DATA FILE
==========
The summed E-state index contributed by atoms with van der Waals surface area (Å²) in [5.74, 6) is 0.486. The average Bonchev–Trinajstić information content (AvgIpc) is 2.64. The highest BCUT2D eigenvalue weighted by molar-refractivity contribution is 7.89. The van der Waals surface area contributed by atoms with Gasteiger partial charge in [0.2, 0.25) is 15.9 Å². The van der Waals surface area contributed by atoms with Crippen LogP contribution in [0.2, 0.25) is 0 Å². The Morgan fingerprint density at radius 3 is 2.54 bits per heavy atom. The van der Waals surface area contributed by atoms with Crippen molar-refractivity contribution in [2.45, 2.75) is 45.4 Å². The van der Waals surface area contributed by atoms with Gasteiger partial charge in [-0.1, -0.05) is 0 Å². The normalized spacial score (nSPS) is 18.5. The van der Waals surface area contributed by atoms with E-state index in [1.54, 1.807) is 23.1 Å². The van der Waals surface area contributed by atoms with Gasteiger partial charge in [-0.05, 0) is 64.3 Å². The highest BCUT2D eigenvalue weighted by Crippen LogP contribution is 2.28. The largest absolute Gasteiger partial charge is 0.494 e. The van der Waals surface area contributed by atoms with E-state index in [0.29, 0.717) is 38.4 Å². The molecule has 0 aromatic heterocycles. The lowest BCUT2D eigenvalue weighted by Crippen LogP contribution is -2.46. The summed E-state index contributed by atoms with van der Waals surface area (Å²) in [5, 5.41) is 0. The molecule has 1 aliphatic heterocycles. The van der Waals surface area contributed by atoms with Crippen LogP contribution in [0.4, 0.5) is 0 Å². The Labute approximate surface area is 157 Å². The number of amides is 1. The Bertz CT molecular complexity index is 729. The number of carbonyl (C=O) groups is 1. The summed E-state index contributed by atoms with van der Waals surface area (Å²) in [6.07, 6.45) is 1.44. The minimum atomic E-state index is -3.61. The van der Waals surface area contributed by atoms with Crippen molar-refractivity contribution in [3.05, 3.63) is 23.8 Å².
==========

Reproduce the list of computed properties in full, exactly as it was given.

The summed E-state index contributed by atoms with van der Waals surface area (Å²) in [5.74, 6) is 0.486. The average Bonchev–Trinajstić information content (AvgIpc) is 2.64. The highest BCUT2D eigenvalue weighted by molar-refractivity contribution is 7.89. The van der Waals surface area contributed by atoms with Gasteiger partial charge in [0.2, 0.25) is 15.9 Å². The van der Waals surface area contributed by atoms with Crippen LogP contribution in [0.2, 0.25) is 0 Å². The Morgan fingerprint density at radius 3 is 2.54 bits per heavy atom. The van der Waals surface area contributed by atoms with Crippen molar-refractivity contribution in [2.45, 2.75) is 45.4 Å². The van der Waals surface area contributed by atoms with Gasteiger partial charge in [-0.1, -0.05) is 0 Å². The normalized spacial score (nSPS) is 18.5. The van der Waals surface area contributed by atoms with E-state index in [1.54, 1.807) is 23.1 Å². The van der Waals surface area contributed by atoms with Gasteiger partial charge in [-0.05, 0) is 64.3 Å². The highest BCUT2D eigenvalue weighted by Crippen LogP contribution is 2.28. The largest absolute Gasteiger partial charge is 0.494 e. The van der Waals surface area contributed by atoms with E-state index in [0.29, 0.717) is 38.4 Å². The molecule has 0 aromatic heterocycles. The lowest BCUT2D eigenvalue weighted by Crippen LogP contribution is -2.46. The summed E-state index contributed by atoms with van der Waals surface area (Å²) in [5, 5.41) is 0. The molecule has 1 aliphatic heterocycles. The van der Waals surface area contributed by atoms with Crippen LogP contribution in [0.4, 0.5) is 0 Å². The Labute approximate surface area is 157 Å². The number of amides is 1. The Bertz CT molecular complexity index is 729. The number of carbonyl (C=O) groups is 1. The summed E-state index contributed by atoms with van der Waals surface area (Å²) in [6.07, 6.45) is 1.44. The minimum atomic E-state index is -3.61. The van der Waals surface area contributed by atoms with Crippen molar-refractivity contribution in [3.05, 3.63) is 23.8 Å².